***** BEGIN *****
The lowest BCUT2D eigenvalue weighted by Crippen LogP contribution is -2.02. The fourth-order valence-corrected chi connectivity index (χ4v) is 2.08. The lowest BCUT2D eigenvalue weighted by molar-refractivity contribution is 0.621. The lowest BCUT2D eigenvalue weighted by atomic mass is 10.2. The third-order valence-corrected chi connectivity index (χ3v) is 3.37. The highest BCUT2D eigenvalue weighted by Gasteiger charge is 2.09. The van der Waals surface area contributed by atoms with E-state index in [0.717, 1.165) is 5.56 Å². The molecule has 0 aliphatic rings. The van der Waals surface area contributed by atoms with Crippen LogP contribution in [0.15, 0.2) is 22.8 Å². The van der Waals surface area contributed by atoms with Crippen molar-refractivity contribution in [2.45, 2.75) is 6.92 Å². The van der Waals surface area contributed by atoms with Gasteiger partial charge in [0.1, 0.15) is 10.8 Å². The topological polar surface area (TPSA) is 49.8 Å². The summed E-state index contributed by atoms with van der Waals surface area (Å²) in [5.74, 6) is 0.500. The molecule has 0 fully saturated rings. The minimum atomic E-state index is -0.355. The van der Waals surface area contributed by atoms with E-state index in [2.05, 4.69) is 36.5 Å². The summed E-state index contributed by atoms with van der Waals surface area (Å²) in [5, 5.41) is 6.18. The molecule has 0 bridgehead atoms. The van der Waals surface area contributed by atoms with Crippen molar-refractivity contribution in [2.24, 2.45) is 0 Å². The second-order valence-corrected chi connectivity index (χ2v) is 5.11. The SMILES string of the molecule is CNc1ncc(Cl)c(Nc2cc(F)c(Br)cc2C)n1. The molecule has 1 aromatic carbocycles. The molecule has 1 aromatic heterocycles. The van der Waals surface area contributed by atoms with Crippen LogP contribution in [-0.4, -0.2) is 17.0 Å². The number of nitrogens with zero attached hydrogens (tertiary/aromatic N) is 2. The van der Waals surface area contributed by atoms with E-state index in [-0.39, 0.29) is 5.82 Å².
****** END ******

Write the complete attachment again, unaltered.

The lowest BCUT2D eigenvalue weighted by Crippen LogP contribution is -2.02. The fourth-order valence-corrected chi connectivity index (χ4v) is 2.08. The lowest BCUT2D eigenvalue weighted by molar-refractivity contribution is 0.621. The lowest BCUT2D eigenvalue weighted by atomic mass is 10.2. The third-order valence-corrected chi connectivity index (χ3v) is 3.37. The highest BCUT2D eigenvalue weighted by Gasteiger charge is 2.09. The van der Waals surface area contributed by atoms with E-state index in [0.717, 1.165) is 5.56 Å². The molecule has 0 aliphatic rings. The van der Waals surface area contributed by atoms with Crippen LogP contribution in [0.15, 0.2) is 22.8 Å². The van der Waals surface area contributed by atoms with Crippen molar-refractivity contribution in [2.45, 2.75) is 6.92 Å². The van der Waals surface area contributed by atoms with Gasteiger partial charge in [0.1, 0.15) is 10.8 Å². The topological polar surface area (TPSA) is 49.8 Å². The summed E-state index contributed by atoms with van der Waals surface area (Å²) in [5.74, 6) is 0.500. The molecule has 0 fully saturated rings. The minimum atomic E-state index is -0.355. The van der Waals surface area contributed by atoms with E-state index in [2.05, 4.69) is 36.5 Å². The summed E-state index contributed by atoms with van der Waals surface area (Å²) in [5, 5.41) is 6.18. The molecule has 0 bridgehead atoms. The van der Waals surface area contributed by atoms with Crippen molar-refractivity contribution in [2.24, 2.45) is 0 Å². The second-order valence-corrected chi connectivity index (χ2v) is 5.11. The SMILES string of the molecule is CNc1ncc(Cl)c(Nc2cc(F)c(Br)cc2C)n1. The molecule has 1 aromatic carbocycles. The molecule has 1 aromatic heterocycles. The van der Waals surface area contributed by atoms with Crippen LogP contribution in [-0.4, -0.2) is 17.0 Å². The number of nitrogens with zero attached hydrogens (tertiary/aromatic N) is 2. The van der Waals surface area contributed by atoms with E-state index in [-0.39, 0.29) is 5.82 Å².